But it doesn’t have to only be negative emotions. Being able to use humor or excitement towards the customer is a great way to bring the conversation to a high note, and improve the overall experience. Humor is a great connecting emotion for most people, so connecting on a more positive side will help the customer feel less anxious or angry about the situation. 

Follow Up

Always, always, ALWAYS follow up with every single customer who chats with your support team. Even if they’re canceling their services with you or returning a product, you should ALWAYS follow up to make sure all their needs were met, and they have applied the agreed-upon solution. Sometimes, it’s not until after their experience that customers realize they have more questions. Follow-ups can shine a light on these situations and resolve any residual issues. 

Customer Service Rep: Hi Matt, I’m just following up from our conversation last week. Did you receive your new cookware set?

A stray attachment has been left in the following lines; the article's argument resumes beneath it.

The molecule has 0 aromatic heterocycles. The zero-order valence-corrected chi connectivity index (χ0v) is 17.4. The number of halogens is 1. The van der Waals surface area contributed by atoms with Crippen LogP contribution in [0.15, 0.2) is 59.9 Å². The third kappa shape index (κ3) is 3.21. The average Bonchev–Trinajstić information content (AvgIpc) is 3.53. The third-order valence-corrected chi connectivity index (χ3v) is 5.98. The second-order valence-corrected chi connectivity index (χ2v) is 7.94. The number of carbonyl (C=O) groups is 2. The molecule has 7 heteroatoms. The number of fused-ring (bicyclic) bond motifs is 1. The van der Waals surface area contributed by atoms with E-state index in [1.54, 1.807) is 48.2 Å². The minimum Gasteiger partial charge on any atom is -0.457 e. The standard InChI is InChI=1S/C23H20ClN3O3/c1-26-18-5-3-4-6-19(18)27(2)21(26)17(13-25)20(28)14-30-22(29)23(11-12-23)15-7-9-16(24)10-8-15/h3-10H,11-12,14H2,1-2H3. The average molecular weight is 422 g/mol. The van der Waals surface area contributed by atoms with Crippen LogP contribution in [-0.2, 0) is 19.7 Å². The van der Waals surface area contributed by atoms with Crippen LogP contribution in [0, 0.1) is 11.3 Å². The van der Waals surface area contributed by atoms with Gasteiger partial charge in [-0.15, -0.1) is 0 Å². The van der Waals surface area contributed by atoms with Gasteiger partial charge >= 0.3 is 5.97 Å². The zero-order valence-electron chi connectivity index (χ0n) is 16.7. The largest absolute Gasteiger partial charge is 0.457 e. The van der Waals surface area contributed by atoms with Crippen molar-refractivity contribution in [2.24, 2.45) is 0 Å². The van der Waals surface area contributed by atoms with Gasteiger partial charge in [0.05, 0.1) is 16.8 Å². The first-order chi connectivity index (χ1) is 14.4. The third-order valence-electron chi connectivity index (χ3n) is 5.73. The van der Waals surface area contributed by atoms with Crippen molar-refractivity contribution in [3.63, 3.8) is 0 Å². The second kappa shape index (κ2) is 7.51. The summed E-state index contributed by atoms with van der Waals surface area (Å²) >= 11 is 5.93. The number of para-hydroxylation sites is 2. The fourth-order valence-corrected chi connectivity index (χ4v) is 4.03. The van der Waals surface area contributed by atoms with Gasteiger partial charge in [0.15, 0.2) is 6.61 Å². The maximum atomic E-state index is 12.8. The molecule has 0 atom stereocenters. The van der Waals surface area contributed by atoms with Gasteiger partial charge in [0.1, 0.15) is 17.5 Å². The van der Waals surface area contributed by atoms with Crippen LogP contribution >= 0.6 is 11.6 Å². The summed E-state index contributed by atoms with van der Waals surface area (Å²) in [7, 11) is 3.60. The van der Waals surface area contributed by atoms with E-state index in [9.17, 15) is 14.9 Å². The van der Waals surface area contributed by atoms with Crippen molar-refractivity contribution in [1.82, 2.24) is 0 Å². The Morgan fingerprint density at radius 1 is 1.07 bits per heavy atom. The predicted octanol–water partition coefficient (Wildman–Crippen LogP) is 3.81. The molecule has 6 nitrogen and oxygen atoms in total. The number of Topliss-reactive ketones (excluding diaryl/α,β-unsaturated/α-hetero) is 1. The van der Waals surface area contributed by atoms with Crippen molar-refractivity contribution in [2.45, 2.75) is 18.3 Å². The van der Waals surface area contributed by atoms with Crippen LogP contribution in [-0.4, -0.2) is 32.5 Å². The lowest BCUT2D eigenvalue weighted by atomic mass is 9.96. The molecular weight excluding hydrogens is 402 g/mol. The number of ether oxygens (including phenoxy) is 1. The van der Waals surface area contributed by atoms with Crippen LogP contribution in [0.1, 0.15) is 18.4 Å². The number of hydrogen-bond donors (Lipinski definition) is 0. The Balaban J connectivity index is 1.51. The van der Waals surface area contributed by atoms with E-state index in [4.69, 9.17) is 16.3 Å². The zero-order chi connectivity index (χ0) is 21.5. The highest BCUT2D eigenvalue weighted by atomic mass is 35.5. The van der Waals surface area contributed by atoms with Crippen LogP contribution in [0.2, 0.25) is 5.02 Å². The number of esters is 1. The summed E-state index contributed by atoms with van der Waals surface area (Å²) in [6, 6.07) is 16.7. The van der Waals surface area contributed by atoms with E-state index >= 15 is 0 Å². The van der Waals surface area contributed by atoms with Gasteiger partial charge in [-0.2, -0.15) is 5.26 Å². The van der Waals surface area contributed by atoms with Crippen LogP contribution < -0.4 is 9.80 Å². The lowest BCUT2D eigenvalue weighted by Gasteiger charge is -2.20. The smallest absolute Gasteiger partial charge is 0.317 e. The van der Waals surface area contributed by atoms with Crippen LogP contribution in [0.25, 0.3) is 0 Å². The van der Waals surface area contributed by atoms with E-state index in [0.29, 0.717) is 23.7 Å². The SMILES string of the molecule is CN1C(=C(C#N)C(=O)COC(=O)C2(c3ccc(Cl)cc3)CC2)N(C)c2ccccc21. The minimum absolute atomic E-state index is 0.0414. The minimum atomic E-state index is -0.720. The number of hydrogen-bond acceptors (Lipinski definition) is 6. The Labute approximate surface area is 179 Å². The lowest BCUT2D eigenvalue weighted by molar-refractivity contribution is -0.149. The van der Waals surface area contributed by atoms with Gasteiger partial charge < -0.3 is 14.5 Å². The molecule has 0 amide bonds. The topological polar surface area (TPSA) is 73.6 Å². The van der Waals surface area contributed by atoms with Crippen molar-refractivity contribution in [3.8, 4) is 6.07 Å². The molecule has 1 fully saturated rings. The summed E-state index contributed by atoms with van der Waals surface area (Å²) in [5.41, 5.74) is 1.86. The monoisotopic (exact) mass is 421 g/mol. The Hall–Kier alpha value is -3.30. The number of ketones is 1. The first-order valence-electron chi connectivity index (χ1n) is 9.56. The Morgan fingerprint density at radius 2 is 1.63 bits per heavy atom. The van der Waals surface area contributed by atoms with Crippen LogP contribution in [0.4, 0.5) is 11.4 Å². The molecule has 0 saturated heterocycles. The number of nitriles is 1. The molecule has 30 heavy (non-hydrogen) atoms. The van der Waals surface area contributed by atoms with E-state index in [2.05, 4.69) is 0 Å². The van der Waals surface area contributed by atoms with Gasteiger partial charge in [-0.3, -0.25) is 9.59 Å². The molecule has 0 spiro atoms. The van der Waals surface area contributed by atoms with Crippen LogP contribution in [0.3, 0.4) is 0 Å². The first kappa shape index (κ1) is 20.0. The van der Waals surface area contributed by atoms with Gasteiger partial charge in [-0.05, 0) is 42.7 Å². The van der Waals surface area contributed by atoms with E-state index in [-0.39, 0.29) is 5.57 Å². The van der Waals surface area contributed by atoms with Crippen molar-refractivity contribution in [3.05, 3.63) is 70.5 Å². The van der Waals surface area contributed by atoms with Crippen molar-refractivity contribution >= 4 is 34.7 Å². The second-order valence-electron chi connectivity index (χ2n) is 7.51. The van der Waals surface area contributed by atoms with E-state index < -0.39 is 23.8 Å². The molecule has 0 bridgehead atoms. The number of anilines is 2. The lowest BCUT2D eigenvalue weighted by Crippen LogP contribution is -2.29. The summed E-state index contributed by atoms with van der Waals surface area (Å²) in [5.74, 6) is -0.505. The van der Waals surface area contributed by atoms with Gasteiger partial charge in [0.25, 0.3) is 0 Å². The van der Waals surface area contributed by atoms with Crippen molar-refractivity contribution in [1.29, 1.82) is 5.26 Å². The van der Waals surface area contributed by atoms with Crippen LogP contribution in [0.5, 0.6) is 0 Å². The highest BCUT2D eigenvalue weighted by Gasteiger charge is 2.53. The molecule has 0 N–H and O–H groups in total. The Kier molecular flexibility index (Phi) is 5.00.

Customer: Hi, yes I did. Thank you for making the exchange easy. 

Customer Service Rep: Absolutely! We pride ourselves in being responsive to our customers. For your  inconvenience, I want to offer you 10% off your next purchase with us. 

Customers who have returned a product or stopped service with you might still need some support or have questions. It’s okay to be a source of knowledge without having a purchase made. Keep that level of trust with the customer and prove to them he or she was more than a single purchase.

So, treating customers as we would expect to be treated is pretty sound advice. As customers ourselves, we know how frustrating it can be if you are misunderstood, ignored, or taken advantage of. As business owners, employees, or customer service reps, we can stop the cycle of poor customer support. We have the power to make sure that each customer who communicates with us, interacts with us, and purchases from us feel heard and appreciated. 

When we treat customers how we expect to be treated, we can change the game of customer support and reduce the amount of angry live chat customers.